Thursday, May 24, 2018
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Author Laura Zigman


Author's message buried under character's complaints

By Laura Zigman. Warner Books. 288 pages. $23.99.

A funny thing happened while I was reading the new novel by author Laura Zigman: somewhere within the chapters, I became a feminist.

Well, not the bra-burning, man-hating, "Don't you ever open a door for me" kind of feminist. Instead, the kind that thinks it's perfectly OK for a woman to be the breadwinner in the household and for the husband to take care of the children. The kind that would consider a woman old-fashioned if she felt it was her right to stay at home, and lament if she had to go to work.

Perhaps that's why I found Piece of Work so frustrating.

Zigman's latest novel (she also wrote the well-received Animal Husbandry) is the story of a former career woman, now stay-at-home mom, who must return to the workforce after her husband loses his job. Julia Einstein is excessively stereotypical - the kind of mom who doesn't care what she looks like, spends all her time obsessing over her child, who can't find an outfit in her closet that isn't either stained or outdated.

But then her husband is fired from a high-paying job and for months the family lives on savings while he unsuccessfully looks for work - you know, because it's his responsibility to bring home the bacon.

Finally, after dozens of pages of learning more about Julia's child than I ever wanted to know about my own niece, the author sends her character back to the office.

And then the "woe is me" begins. We read about how unfair it is that she has to head to an office while her husband watches her now-toddler grow up. And we learn that Julia is angry every time her husband steps up to the plate and takes his role as stay-at-home dad seriously - and, in her own words, does a better job than she did.

Now, I'm cognizant of the fact that I might just not get it. I mean, I'm a working woman who has no children to pull at my motherly heartstrings as I walk out the door. Maybe I just can't understand the emotions involved.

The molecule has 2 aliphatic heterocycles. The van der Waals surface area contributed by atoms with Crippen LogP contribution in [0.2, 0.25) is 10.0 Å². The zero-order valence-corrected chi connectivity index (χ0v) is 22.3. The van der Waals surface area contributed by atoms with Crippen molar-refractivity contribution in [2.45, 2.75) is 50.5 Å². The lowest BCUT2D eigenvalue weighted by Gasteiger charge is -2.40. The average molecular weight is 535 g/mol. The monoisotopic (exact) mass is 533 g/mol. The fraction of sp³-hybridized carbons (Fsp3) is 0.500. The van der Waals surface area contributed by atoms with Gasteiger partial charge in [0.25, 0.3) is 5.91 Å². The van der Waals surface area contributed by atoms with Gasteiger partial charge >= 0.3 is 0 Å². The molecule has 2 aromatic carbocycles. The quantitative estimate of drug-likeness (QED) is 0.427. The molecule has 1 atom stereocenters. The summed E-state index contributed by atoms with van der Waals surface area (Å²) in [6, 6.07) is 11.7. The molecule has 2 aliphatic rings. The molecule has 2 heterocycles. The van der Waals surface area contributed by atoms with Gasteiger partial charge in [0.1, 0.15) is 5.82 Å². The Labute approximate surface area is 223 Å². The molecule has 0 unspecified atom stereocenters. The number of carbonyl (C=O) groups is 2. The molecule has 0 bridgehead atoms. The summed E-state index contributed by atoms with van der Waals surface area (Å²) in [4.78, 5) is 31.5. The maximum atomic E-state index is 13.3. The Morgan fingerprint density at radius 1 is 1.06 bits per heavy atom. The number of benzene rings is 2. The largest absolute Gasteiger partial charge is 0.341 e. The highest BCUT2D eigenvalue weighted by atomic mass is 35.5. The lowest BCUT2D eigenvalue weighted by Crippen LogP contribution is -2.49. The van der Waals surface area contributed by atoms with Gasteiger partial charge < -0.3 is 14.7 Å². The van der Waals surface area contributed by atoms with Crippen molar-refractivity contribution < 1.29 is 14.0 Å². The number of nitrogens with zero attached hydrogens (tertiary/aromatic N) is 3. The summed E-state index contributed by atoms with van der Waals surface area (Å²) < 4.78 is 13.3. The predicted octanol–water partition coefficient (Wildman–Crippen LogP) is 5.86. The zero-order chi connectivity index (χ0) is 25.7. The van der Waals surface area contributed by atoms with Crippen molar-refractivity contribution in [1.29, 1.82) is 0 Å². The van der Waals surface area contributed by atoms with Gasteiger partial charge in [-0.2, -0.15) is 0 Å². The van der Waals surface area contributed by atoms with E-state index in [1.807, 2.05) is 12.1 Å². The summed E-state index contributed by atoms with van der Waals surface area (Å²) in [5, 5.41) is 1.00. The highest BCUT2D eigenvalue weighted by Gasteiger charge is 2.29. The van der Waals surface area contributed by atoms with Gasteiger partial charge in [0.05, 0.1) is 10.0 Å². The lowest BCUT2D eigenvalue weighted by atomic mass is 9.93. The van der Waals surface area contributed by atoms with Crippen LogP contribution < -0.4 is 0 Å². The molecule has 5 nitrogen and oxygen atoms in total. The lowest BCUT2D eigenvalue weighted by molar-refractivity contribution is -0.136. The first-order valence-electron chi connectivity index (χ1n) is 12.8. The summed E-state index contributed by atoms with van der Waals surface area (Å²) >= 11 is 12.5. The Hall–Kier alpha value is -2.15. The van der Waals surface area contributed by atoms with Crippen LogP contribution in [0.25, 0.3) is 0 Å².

So I asked a friend who stays at home with her three boys for her reaction to the plot. She admitted that yes, she'd be a bit resentful if she was thrown back into the workforce, and yes, she probably would complain. But, she also recognizes that she is fortunate to be able to stay home with her children.

And if she did return to her career, she said she'd surely not complain to the dozens of working women that she knows.

That's where this novel goes wrong.

It focuses so intently on the miseries of the newly working mother - expressed in one run-on sentence after another - that it becomes a cumbersome read for those of us who head to the office every day.

I work with great moms who have careers. And I know several households where the women work outside the home while their husbands raise the kids. Therefore, it was hard to dedicate time to a woman who believes that only she should raise her son and laments that "Life was short; time was precious; children didn't stay young forever." Very true. But it's nothing she worried about when her husband left for work every morning.

Somewhere in the middle of the book, Julia gets a job - after her first attempt - returning to her career as a celebrity publicist. Here, finally, we learn what kind of woman Julia could be.

If you sift through her complaints and whiny monologues, you find a woman who saves the day for her has-been client and is still home in time to walk in the neighborhood Halloween parade with her son.

So, there is a balance between motherhood and a career. And Julia Einstein proves that a woman can be successful at both.

Perhaps that is what the author is trying to convey. Unfortunately, I tuned out chapters before.

Contact Erica Blake at:

or 419-724-6076.

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